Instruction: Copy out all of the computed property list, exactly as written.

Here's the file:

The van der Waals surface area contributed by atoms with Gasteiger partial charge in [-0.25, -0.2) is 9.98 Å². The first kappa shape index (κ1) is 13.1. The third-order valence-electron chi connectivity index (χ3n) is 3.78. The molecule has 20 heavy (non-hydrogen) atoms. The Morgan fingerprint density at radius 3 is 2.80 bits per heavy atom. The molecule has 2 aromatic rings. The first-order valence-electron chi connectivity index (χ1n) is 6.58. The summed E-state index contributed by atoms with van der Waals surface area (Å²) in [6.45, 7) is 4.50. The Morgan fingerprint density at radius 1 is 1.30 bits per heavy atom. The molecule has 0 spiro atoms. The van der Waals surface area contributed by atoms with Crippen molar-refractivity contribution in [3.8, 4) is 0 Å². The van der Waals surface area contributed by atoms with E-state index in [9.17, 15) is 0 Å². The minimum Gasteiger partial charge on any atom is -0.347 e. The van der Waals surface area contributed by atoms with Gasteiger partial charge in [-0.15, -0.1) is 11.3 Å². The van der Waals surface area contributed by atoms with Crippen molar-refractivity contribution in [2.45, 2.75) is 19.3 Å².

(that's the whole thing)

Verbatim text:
The van der Waals surface area contributed by atoms with Gasteiger partial charge in [-0.25, -0.2) is 9.98 Å². The first kappa shape index (κ1) is 13.1. The third-order valence-electron chi connectivity index (χ3n) is 3.78. The molecule has 20 heavy (non-hydrogen) atoms. The Morgan fingerprint density at radius 3 is 2.80 bits per heavy atom. The molecule has 2 aromatic rings. The first-order valence-electron chi connectivity index (χ1n) is 6.58. The summed E-state index contributed by atoms with van der Waals surface area (Å²) in [6.45, 7) is 4.50. The Morgan fingerprint density at radius 1 is 1.30 bits per heavy atom. The molecule has 0 spiro atoms. The van der Waals surface area contributed by atoms with Crippen molar-refractivity contribution in [3.8, 4) is 0 Å². The van der Waals surface area contributed by atoms with E-state index in [9.17, 15) is 0 Å². The minimum Gasteiger partial charge on any atom is -0.347 e. The van der Waals surface area contributed by atoms with Gasteiger partial charge in [-0.15, -0.1) is 11.3 Å². The van der Waals surface area contributed by atoms with Crippen molar-refractivity contribution in [2.45, 2.75) is 19.3 Å².